submitted by Isa Buoscio, UCLI Intern
LaShel Shaw is the Secretary for the Utah Center for Legal Inclusion. Besides working in the Salt Lake County District Attorney’s Office as a civil litigator, LaShel belongs to multiple legal groups supporting diversity and inclusion within the state of Utah. To LaShel, diversity and law should go hand in hand.
Being in the 23% of women lawyers in the state of Utah is no small feat, yet it is one that LaShel may have been preparing for all her life. LaShel grew up in a working-class family. Her mom worked while putting herself through nursing school and raising kids. LaShel learned the importance of education from her mother, who taught her to read at three years old. Being homeschooled by her mom and working at her own pace led to LaShel graduating high school when she was 12 years old. Most colleges don’t have workable programs for 12-year-old first-years, so LaShel attended Eastern Oregon University online, completing an undergraduate program at age 16.
After her undergraduate degree, LaShel didn’t know she wanted to be a lawyer. “I didn’t know any lawyers growing up, I just liked to read and write; I wanted to read and write for my career,” she reflected. After receiving a master’s degree in history from Utah State University, LaShel applied to and attended Notre Dame Law School.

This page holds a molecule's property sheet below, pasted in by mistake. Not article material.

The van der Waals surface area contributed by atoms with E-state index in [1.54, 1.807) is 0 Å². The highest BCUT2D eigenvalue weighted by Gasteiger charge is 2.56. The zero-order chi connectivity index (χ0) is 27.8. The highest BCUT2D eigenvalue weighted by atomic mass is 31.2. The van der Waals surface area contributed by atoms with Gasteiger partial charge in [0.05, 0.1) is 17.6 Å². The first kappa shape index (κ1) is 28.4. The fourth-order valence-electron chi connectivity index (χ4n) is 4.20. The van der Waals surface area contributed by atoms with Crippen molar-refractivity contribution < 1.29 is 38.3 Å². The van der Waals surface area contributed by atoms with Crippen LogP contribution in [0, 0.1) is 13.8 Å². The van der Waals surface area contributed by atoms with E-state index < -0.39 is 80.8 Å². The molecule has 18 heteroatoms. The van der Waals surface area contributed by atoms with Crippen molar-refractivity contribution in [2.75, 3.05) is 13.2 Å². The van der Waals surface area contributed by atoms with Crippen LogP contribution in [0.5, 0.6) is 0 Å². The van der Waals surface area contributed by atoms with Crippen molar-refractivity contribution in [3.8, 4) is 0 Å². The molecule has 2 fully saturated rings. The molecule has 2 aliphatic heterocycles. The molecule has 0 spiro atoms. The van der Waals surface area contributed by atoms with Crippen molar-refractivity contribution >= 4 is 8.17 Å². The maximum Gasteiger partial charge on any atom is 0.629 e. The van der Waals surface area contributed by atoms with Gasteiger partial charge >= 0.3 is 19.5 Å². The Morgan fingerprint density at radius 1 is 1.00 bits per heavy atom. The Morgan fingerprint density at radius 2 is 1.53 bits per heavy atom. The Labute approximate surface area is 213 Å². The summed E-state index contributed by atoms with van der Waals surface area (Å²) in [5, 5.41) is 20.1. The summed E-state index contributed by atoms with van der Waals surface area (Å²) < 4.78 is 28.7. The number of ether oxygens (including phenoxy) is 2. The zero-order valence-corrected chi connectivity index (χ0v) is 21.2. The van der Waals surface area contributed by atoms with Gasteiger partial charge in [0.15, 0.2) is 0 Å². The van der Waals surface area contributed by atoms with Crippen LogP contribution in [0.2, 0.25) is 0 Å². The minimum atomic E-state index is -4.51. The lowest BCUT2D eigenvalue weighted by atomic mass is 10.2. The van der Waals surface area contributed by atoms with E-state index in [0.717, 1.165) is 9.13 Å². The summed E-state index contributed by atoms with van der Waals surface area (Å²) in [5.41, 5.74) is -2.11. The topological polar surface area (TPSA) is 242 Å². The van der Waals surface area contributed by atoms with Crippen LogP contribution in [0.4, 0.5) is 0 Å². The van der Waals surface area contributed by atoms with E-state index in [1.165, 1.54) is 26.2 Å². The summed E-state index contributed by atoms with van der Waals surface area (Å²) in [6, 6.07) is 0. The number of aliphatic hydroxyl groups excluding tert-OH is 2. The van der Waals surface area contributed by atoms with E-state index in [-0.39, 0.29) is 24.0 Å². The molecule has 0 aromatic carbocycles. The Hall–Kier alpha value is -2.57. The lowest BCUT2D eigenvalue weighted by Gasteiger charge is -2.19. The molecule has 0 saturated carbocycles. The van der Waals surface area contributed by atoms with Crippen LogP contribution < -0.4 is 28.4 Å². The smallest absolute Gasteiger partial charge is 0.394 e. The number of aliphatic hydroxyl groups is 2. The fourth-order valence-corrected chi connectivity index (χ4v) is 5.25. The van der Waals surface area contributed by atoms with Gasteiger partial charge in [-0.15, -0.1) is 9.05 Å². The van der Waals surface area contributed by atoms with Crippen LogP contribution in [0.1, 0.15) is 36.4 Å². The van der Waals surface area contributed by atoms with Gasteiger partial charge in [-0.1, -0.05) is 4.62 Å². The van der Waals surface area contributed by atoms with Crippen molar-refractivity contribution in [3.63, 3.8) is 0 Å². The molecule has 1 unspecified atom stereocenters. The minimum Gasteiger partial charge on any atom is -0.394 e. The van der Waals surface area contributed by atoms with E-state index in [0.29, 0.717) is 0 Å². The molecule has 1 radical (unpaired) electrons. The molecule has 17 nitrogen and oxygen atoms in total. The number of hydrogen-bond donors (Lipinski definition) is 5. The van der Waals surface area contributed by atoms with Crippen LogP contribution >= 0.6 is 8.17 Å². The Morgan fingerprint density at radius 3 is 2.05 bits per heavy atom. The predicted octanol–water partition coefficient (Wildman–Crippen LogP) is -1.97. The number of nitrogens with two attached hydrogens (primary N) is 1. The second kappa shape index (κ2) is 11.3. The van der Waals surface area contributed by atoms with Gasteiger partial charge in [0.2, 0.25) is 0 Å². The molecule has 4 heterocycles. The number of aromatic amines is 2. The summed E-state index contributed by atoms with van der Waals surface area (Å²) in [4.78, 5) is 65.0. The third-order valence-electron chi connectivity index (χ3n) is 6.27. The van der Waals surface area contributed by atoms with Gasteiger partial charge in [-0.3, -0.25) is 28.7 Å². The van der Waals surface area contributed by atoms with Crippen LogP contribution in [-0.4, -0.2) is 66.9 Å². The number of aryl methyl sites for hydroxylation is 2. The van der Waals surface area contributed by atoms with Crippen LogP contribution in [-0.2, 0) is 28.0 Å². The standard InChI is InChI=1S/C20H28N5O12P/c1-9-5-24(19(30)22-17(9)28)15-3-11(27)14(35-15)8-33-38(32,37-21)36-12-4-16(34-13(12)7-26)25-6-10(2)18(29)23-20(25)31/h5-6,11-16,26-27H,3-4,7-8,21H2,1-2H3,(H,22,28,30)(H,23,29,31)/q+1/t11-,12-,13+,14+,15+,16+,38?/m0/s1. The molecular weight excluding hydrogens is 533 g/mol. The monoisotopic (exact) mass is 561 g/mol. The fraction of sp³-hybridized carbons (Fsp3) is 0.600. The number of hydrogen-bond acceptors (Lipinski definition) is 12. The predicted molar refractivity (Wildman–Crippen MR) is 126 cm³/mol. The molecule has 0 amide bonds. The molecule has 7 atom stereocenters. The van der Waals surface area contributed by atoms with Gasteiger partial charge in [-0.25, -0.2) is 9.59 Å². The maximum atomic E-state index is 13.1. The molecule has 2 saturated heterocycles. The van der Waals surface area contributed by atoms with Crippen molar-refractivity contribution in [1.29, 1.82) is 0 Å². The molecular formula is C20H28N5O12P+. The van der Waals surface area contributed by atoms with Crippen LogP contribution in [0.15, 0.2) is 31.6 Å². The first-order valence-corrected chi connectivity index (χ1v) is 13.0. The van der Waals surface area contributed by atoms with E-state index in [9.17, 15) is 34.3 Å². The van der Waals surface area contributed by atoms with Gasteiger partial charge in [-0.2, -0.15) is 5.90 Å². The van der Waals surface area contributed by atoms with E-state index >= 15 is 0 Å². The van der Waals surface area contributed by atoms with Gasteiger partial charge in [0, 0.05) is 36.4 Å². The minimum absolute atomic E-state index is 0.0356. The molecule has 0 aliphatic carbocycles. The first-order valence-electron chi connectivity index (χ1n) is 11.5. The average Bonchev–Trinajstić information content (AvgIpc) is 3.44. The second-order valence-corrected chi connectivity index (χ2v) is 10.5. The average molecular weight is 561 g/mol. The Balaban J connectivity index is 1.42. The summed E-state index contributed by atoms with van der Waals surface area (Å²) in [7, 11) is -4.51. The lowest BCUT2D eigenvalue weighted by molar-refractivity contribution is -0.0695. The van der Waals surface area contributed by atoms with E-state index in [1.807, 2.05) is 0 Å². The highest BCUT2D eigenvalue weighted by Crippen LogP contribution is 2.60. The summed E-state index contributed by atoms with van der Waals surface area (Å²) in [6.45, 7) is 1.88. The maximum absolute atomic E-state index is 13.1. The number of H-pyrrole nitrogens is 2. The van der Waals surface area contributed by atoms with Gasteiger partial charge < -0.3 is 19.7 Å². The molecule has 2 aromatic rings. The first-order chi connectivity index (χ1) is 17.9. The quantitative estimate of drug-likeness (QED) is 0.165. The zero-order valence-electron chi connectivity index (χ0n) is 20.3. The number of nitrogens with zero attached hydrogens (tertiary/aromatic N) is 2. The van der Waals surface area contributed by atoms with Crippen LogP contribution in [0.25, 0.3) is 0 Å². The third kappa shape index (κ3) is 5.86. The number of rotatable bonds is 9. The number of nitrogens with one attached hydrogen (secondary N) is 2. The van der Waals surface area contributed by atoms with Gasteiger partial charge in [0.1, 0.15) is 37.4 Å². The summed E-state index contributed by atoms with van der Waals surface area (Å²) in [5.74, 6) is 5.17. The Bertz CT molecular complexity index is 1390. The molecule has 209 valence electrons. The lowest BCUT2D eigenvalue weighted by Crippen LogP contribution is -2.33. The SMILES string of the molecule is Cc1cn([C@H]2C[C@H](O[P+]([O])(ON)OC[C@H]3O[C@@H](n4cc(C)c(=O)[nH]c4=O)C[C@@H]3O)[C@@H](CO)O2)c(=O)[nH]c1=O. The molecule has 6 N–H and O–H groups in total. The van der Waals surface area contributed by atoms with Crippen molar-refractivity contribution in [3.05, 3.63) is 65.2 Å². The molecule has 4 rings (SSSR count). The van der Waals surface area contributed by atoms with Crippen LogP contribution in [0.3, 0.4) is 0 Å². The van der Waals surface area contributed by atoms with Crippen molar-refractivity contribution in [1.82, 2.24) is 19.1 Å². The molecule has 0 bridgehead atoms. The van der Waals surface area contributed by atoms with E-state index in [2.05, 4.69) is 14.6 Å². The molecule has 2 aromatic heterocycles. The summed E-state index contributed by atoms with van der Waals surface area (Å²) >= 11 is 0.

Deciding to practice law in Utah as a woman was an intimidating experience for LaShel. When initially researching if she wanted to work in Utah, the Women Lawyers of Utah’s report of the wage gap concerned her. According to the 2020 Civil Rights and the Gender Wage Gap Report from the Utah Advisory Committee to the U.S. Commission on Civil Rights, Utah has one of the country’s worst gender pay gaps at 70 cents per dollar.
To LaShel, the community of attorneys and judges in Utah is what makes practicing here worthwhile. When obstacles arise, LaShel feels she has a fantastic support network of people who understand, people who know what it’s like to experience professional challenges. “My female attorney friends get me through it,” she said. Between women lawyers in Utah, there’s a large sense of comradery. LaShel knows her coworkers are people she can lean on, turn to for advice, or reach out to for solidarity.
“For anyone feeling anxious about pursuing law, having a community is the most important thing,” she advised. LaShel believes anyone can succeed as long as they like the work and care about the profession. “No one is born knowing how to go to law school,” LaShel stated. “Law can be a great career; don’t let people scare you off.” LaShel recommends that any student thinking of pursuing law should take advantage of opportunities to get to know practicing attorneys and justices. She also mentioned that UCLI is a fantastic tool to help pair students with mentors who can support them.
“With the challenges I’ve faced as a white, cisgender woman, I can’t imagine what other groups experience. There is a genuine need for diversity in Utah, and I welcome anyone considering a career in law.”
Thank you, LaShel, for the work you do for UCLI and for Utah’s underserved, underrepresented, and marginalized communities. Your contributions to the aims of diversity, equity, and inclusion are sincerely appreciated.
Pictured: LaShel Shaw, Deputy District Attorney, Salt Lake County District Attorney’s Office